Police presence can make schools safer
I do not think that Mayor Keith Summey is overstepping his bounds by putting police officers in North Charleston schools. I do think, however, that Charleston County School Board member Elizabeth Moffly is showing a lack of foresight about the world today.
I taught in a school in Charleston County where loaded guns were brought on campus by students a few times. The one time I remember most, the boy was caught hiding in the boy’s restroom across from the library where I worked. The gun held nine rounds.
This was a middle school, so I do not think he went to a gun shop and legally bought the gun. He brought it on campus because he was scared of another student.
I remember thinking the first shot would have been to protect himself, but he might then have panicked and emptied the rest of the rounds at anyone.
Luckily, other students told on him and he was apprehended before he fired off a single round.
Unluckily, one day as he sat on the porch of an abandoned house, he was shot dead by another young man, who was also my student. At this school we had metal detector searches on random mornings as students entered the building. Imagine how long it takes to search over 500 students when almost everyone has something metal in his book bag. On those days school couldn’t start on time. An interruption like this interfered with time spent on task and learning attitudes.
I do not think police officers on campus are detrimental to the growth of our young people. I think police officers enforce the fact that we have laws to be obeyed. They also enforce a feeling of safety much like the crossing guard who safely conveys his/her students across heavily trafficked streets.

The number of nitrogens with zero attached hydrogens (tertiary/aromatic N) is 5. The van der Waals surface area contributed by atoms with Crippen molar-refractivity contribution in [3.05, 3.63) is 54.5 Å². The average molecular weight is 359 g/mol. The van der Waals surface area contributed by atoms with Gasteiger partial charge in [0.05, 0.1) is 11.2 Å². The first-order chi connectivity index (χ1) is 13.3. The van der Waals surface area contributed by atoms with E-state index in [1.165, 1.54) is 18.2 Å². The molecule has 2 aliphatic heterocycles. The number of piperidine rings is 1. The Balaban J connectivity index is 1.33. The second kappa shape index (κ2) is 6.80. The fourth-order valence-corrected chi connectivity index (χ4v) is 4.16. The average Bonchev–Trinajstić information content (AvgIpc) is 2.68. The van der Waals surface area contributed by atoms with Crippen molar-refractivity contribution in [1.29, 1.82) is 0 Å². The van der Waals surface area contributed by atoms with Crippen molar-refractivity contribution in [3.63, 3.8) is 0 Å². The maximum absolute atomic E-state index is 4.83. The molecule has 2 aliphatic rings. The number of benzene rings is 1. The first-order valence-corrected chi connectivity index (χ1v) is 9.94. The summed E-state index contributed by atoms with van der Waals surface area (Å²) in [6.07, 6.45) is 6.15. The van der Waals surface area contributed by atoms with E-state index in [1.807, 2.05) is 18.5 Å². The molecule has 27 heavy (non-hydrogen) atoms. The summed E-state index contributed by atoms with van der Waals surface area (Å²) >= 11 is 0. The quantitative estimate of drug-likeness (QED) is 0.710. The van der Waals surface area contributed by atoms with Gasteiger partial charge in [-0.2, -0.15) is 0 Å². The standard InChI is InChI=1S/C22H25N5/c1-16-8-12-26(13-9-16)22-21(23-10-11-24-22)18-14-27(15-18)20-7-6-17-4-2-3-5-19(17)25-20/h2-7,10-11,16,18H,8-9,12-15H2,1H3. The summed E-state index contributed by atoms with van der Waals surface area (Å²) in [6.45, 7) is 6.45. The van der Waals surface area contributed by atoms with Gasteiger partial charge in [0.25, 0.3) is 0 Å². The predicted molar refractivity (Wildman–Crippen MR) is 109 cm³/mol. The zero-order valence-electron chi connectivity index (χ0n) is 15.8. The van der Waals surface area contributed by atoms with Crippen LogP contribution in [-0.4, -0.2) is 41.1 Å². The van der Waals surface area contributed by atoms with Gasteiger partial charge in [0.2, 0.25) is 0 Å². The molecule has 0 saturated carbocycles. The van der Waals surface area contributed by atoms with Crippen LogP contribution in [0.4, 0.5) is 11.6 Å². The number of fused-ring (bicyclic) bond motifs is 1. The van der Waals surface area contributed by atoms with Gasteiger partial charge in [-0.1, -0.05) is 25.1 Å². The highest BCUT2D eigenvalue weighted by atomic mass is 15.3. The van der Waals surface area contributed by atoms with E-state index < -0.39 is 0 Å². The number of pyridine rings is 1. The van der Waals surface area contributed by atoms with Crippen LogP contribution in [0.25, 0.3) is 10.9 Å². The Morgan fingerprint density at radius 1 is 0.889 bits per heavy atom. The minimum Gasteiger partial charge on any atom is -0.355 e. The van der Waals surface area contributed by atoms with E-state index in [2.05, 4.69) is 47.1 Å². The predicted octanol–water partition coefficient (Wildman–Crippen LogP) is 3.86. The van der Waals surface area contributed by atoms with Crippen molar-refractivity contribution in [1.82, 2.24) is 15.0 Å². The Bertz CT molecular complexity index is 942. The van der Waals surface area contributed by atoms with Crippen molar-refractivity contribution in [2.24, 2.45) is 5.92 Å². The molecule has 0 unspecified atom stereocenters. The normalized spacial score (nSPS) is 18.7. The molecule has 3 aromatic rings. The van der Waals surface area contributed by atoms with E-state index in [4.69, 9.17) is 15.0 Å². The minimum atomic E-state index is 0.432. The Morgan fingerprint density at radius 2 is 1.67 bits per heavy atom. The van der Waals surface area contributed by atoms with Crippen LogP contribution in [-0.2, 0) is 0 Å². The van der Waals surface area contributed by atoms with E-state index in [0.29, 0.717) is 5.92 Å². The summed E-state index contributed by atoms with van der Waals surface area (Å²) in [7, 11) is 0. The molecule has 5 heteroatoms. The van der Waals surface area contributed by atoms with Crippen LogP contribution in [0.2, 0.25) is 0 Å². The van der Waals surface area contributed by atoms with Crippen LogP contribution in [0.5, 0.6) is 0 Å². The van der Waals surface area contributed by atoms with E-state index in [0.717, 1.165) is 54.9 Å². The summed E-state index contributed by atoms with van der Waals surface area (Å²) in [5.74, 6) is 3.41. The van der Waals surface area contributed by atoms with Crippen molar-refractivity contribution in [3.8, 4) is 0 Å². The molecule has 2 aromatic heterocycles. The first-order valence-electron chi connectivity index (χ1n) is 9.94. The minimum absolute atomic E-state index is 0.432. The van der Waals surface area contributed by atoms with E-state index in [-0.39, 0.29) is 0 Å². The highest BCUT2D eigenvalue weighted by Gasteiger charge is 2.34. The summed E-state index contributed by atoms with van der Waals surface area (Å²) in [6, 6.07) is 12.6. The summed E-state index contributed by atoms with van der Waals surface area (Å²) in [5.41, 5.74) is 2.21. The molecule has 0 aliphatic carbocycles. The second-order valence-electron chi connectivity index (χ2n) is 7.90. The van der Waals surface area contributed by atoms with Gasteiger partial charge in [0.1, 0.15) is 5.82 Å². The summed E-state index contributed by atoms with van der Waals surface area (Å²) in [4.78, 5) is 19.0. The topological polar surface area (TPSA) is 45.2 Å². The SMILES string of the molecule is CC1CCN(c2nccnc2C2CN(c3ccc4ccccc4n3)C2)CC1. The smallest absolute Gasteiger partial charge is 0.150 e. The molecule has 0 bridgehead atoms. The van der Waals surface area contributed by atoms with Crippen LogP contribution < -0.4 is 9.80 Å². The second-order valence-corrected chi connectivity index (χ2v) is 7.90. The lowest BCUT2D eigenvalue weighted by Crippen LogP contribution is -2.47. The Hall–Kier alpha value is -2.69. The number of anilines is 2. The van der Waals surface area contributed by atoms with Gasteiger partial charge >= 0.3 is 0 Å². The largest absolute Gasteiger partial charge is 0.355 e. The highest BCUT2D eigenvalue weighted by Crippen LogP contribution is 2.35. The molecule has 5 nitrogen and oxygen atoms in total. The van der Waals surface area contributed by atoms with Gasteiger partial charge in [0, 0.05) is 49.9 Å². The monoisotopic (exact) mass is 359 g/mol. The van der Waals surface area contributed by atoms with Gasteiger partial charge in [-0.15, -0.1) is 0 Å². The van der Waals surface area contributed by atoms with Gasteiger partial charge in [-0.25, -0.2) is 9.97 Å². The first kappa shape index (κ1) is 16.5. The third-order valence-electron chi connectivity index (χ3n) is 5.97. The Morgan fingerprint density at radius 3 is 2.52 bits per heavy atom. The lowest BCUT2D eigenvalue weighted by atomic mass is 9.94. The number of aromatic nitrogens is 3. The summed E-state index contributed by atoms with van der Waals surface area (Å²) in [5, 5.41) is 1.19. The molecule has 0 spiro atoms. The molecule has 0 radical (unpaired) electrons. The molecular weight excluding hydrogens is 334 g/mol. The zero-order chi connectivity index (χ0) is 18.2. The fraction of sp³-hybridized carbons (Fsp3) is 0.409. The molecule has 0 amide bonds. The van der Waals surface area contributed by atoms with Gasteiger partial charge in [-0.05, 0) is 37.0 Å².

I think parents are ultimately responsible for their children. Too often, however, children are sent to the schools to be “raised.” If a child cannot behave and has to be apprehended, he or she must learn the consequences in some way.
It’s too bad we cannot arrest the parents in extreme cases that could be avoidable by proper upbringing. While mental health is certainly an issue, who can say that the entire student body of a failing and problematic school is all a consequence of mental health issues?
I also think that to serve on the school board, each member should go into some of the more troublesome schools and spend a day or two trying to teach.
I think school board members should spend more time being concerned about improving grades rather than losing what control they surmise they have over the school district.
All children should be safe when they step onto a school campus. That should be the first concern.
Mrs. Cannon is a former member of the Charleston County School Board.